The wealth of opportunities and prestige of London’s art schools is the familiar combination that swayed Oliver O’Callaghan’s tough decision to leave the North in order to further his creative practice, but one that he, just like many others, ultimately felt compelled to do.
The philosophy and support of the Central Saint Martins graphics tutors in relation to idea generation, experimentation and collaboration were key in informing the young designer’s conceptual way of thinking and tackling conditional design. “I knew I didn’t just want to stick to one creative discipline” he explains, “This is why I chose CSM. Its diversity attracted me and the conceptual mind-set made the course stand out from the rest”.
A background in fine art and painting has also moulded how Oliver plays with material and composition within his work. His use of collage and archive images juxtaposed with bold and clean typography make for a confident and rich output. Within this DIY aesthetic Oliver finds himself “testing the boundaries of accessibility with found imagery and the mechanical process of manipulating material as my own”.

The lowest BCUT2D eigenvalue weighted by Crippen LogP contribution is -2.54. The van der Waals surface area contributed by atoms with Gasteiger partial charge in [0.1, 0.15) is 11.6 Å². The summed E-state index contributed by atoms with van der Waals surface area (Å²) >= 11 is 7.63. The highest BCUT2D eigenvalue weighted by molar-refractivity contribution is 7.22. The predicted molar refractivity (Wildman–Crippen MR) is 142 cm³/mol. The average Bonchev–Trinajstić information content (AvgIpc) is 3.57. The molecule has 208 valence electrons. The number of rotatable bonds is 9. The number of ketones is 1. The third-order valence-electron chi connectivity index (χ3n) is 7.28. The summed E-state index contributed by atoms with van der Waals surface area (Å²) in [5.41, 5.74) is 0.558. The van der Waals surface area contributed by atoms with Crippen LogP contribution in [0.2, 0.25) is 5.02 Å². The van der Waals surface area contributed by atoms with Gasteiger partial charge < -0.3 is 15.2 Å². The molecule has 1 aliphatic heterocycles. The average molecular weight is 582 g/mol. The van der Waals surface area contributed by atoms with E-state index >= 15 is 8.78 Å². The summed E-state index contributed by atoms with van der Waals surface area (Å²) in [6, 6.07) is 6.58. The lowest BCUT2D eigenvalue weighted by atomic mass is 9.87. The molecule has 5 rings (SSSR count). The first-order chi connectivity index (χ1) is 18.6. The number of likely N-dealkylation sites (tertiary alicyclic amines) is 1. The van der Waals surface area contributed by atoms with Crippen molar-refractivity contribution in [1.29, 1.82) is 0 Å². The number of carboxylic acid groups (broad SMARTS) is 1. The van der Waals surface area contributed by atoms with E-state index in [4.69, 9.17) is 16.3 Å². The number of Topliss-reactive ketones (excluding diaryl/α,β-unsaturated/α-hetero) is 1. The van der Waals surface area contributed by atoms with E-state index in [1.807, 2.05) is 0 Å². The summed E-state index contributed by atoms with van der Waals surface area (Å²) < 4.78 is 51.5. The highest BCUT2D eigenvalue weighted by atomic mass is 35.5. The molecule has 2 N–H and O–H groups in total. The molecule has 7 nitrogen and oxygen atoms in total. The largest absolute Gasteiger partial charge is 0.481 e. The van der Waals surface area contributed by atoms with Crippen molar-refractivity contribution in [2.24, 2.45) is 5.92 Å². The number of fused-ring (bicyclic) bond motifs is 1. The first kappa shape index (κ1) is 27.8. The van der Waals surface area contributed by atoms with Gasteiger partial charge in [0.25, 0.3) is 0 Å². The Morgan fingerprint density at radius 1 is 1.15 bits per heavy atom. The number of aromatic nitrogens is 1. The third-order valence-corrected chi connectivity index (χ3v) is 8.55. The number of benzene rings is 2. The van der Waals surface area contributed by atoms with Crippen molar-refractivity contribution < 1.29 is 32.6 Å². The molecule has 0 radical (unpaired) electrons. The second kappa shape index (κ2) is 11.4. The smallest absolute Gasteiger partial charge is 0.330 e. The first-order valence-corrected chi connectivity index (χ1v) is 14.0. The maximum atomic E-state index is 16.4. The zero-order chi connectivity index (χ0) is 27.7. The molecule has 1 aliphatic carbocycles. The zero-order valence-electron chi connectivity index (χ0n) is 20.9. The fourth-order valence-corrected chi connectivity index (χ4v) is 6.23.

Despite settling far from his home town, it’s clear that Oliver’s upbringing is a principal influence in many of the subjects and themes that surround his work. His practice revolves around underpinning the process of commercial, consumer culture and metaphorical observations. His dissertation project ‘Moral Fibre’, explores a long-term battle taking place in football between the corporate and working class worlds. Beyond that, the project serves as a metaphorical depiction of the soaring levels of inequality in British society.
Having recently interned with two magazines and a brand agency, Oliver is quickly learning the disciplines needed to work within the commercial and freelance world. “A lot of the time I find it hard to pin down exactly what I want to produce” he reveals, but with an ever broadening set of experiences, he’s sure to find himself in demand regardless of direction.
With some exciting freelance projects in production at the moment, we’ll be keeping tabs on Oliver’s stimulating and experimental work, we think you should too.